Preventing Boat Propeller Injuries by primusboy

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									Preventing Boat Propeller Injuries
Each year hundreds of propeller accidents leave tragedy in their wake.
The Office of Boating Safety reported that in 2002 there were 239
accidents involving motor or propeller strikes among recreational
boaters. 47 of those accidents resulted in death. Plan for a safe time on
the water and minimize accidents.
The Office of Boating Safety recommends a combined approach of increased
awareness and improved technologies to reduce the number of injuries and
death resulting from this type of incident.
The National Children’s Center for Rural and Agricultural Health and
Safety has also taken notice of the increase in propeller related
injuries and note that the increase in injuries is probably related to a
direct increase in the number of boat owners in America. “Since 1990,
personal watercraft (PWC) use in the United States has increased by an
estimated 400%. In 1996, there were approximately 900,000 PWCs in use,”
reads the web site.
The web site defines PWCs as being approximately eight feet long, powered
by self-contained engines with an enclosed propeller that uses pressured
water for thrust. Most models are designed to accommodate two to three
passengers. A PWC cannot be steered when the engine is off, even though
momentum may still carry the PWC forward.
As the number of PWC’s on our waterways increases, along with the number
of other watercraft, it’s not surprising that there has been a four-fold
increased in injuries associated with the watercraft since 1990.
Although each state has established regulations through a State Boating
Law Administration, the number of propeller injuries has yet to be curbed
or stopped. The threat of propeller related injuries and death doesn’t
just effect adults. In 1997, 22% of related injuries in the U.S.A.
occurred to youth under the age of 18. Of those injured youth, 46% were
PWC operators and 27% were passengers. Because PWC-related propeller
injuries don’t discriminate based on age, it’s important for people of
all ages to realize how important safety is while on the water. Of the
nonfatal injuries, the most frequent injuries occur to the leg, head and
lower trunk.
Blunt trauma is the leading cause of fatalities.
According to the National Children’s Center for Rural and Agricultural
Health and Safety, inexperience, excessive speed and careless manoeuvres
by the operators are the predominant causes of injuries. This is
especially true of those using a rented watercraft.
The Office of Boating Safety says that enhanced user awareness and
training is just one step towards propeller injury avoidance. They
maintain that technologies, such as guards, propulsion, interlocks and
sensors, will make all the difference in the world when it comes to
preventing injury and death.
Although improving technology is a step towards making boating a safer
past time, the National Children’s Center for Rural and Agricultural
Safety first recommend using education and a little caution. They believe
it’s important to work with the media to promote safety and to encourage
age-appropriate PWC activities. In fact, they agree with the American
Academy of Pediatrics that operating personal watercraft is inappropriate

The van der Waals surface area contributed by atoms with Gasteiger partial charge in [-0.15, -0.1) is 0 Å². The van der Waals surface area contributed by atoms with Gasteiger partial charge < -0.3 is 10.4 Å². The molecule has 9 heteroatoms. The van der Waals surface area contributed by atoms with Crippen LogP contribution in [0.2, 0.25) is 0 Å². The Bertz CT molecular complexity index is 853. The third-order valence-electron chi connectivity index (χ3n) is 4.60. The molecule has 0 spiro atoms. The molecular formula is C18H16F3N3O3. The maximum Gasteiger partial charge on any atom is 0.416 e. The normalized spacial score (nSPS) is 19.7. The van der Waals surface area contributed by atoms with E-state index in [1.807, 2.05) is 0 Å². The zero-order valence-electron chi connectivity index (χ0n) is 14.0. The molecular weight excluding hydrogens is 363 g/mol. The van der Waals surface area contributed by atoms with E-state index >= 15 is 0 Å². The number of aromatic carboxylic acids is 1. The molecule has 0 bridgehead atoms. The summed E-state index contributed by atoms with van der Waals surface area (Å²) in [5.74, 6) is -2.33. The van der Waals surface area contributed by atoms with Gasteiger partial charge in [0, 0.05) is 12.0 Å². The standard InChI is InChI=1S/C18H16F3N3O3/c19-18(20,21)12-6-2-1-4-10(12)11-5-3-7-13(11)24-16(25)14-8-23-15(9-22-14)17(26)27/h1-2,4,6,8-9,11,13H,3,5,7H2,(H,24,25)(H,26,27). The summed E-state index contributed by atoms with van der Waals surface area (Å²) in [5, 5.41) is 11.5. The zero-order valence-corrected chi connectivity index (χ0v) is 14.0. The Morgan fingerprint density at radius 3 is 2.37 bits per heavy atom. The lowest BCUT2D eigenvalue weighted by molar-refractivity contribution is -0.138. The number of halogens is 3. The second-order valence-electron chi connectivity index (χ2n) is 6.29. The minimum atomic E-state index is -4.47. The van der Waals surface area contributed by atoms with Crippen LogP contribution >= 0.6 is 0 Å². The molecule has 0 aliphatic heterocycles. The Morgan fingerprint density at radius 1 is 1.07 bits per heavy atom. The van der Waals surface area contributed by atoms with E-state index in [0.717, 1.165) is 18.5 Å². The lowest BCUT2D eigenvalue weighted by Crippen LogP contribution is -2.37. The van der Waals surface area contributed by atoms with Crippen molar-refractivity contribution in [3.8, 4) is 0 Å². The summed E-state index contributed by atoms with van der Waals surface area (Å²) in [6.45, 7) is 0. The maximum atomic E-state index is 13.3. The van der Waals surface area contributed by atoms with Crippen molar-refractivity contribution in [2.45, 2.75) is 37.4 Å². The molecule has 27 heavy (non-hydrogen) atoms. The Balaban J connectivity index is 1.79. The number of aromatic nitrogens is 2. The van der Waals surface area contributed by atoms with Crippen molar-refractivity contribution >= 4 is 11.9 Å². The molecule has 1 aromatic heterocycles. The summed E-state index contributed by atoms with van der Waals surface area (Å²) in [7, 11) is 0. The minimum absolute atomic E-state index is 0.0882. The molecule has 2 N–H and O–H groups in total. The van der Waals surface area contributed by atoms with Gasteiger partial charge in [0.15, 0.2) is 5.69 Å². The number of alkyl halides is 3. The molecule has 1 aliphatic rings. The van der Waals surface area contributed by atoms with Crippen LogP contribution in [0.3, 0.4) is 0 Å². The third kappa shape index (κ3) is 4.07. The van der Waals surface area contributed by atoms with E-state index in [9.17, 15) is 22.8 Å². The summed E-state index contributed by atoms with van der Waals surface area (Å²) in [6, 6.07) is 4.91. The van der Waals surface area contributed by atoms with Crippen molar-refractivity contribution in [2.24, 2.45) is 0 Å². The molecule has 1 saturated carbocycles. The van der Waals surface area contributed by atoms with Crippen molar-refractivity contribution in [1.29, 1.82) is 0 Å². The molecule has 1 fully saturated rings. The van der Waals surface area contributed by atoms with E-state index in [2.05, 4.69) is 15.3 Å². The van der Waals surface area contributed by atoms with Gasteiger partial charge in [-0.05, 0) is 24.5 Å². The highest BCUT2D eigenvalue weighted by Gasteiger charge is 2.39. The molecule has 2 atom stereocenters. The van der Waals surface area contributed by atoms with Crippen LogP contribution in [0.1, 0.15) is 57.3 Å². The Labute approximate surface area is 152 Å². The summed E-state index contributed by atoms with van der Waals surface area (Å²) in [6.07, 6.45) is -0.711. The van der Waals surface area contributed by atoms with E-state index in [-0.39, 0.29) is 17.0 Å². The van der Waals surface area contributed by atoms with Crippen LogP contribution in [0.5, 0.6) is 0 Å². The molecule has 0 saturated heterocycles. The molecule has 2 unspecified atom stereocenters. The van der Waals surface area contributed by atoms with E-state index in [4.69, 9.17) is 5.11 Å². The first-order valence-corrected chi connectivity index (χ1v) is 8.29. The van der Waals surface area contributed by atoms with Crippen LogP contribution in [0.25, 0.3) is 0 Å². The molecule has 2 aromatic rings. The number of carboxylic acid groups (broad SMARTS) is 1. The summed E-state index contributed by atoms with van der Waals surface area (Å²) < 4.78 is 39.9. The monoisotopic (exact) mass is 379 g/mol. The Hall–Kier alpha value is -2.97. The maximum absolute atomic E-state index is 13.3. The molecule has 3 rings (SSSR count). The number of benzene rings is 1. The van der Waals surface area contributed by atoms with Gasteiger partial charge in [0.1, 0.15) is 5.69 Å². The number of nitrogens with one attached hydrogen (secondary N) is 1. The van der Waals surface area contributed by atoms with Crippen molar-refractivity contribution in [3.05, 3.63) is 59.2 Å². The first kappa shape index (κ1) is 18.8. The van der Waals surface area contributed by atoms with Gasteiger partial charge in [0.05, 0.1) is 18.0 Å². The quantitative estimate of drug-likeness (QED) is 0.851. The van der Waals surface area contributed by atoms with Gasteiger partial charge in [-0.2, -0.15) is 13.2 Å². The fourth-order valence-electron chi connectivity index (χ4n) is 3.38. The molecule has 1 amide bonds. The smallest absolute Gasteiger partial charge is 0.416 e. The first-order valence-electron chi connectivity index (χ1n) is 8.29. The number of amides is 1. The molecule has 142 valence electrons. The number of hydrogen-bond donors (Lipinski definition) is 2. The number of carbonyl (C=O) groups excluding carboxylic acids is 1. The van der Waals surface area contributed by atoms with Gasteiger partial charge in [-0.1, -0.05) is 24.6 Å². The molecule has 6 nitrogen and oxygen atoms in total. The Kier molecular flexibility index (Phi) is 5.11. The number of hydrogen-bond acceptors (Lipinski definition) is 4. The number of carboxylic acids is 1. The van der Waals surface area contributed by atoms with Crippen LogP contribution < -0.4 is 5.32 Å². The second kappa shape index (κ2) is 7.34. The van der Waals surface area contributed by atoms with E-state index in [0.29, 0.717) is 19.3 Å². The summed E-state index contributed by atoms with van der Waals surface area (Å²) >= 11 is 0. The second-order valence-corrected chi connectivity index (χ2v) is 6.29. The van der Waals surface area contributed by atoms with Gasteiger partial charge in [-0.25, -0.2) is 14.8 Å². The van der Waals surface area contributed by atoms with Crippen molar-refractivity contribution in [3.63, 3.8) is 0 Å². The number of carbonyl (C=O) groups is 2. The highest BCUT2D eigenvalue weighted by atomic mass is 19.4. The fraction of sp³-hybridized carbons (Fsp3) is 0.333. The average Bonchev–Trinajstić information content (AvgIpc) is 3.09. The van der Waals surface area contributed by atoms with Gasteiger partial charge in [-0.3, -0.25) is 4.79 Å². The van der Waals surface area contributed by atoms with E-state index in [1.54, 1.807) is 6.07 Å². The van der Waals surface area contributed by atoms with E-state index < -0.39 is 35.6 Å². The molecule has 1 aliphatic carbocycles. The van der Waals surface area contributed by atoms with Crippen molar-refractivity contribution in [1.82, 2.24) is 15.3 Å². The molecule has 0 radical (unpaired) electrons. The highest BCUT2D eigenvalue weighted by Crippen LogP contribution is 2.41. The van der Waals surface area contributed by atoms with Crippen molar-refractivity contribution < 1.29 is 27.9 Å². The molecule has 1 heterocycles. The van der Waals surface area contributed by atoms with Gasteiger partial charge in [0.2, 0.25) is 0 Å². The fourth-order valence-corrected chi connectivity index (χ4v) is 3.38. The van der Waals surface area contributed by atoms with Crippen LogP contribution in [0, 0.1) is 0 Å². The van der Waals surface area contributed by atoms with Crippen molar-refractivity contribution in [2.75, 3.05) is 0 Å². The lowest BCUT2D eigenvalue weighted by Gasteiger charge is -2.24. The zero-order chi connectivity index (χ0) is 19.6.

for children under 16 years old.
Education is still a key step towards greater safety for all ages. Not
only is it important to learn safe PWC operation, but also it is
imperative for all passengers to wear personal flotation devices and
protective wetsuits.
The risk of injuries can also be reduced by traveling at safe speeds
appropriate for conditions and during daylight hours. Additional
educational issues include avoiding designated swimming areas and
refraining from jumping the wakes generated by other vessels.
In addition to promoting safety education through articles, web sites and
the media, PWC manufacturers should encourage designs for PWCs that
promote safety. The advance of technology that will increase the safety
of boaters is in their hands. PWC manufacturers can also contribute to
safety education by promoting PWC operation by persons 16 years of age or
older and by depicting safe and age-appropriate advertising. To go one
step further, they can also offer training for operators on safe
operation with the sale of every PWC. As members of the public, we can
encourage the manufacturers to take the above-mentioned steps. We can
also stress the important role they can play in strengthening PWC
regulations to protect youth from injury.
In the end, PWC operators are not only responsible for their own safety,
but the safety of others in and around their watercraft. If you own a
PWC, make the safety of everyone with you a top priority. Make passengers
know that they must wear personal flotation devices at all times and that
horseplay is not acceptable. Remind them that although playing on the
water is fun, it is also a big responsibility. Their safety and possibly
their life may depend on how well they follow your safety rules.
Although accidents do happen, plan for a safe time on the water and take
the steps to minimize the risk of an accident. You’ll be glad that you
did!
Valerie Giles owns and operates Boats, Anchors and More http://www.boats-
anchors-and-more.com a boating resource site featuring boat accessories,
fishing lure manufacturers and inflatable boats. Everything you need for
the boating season.

								
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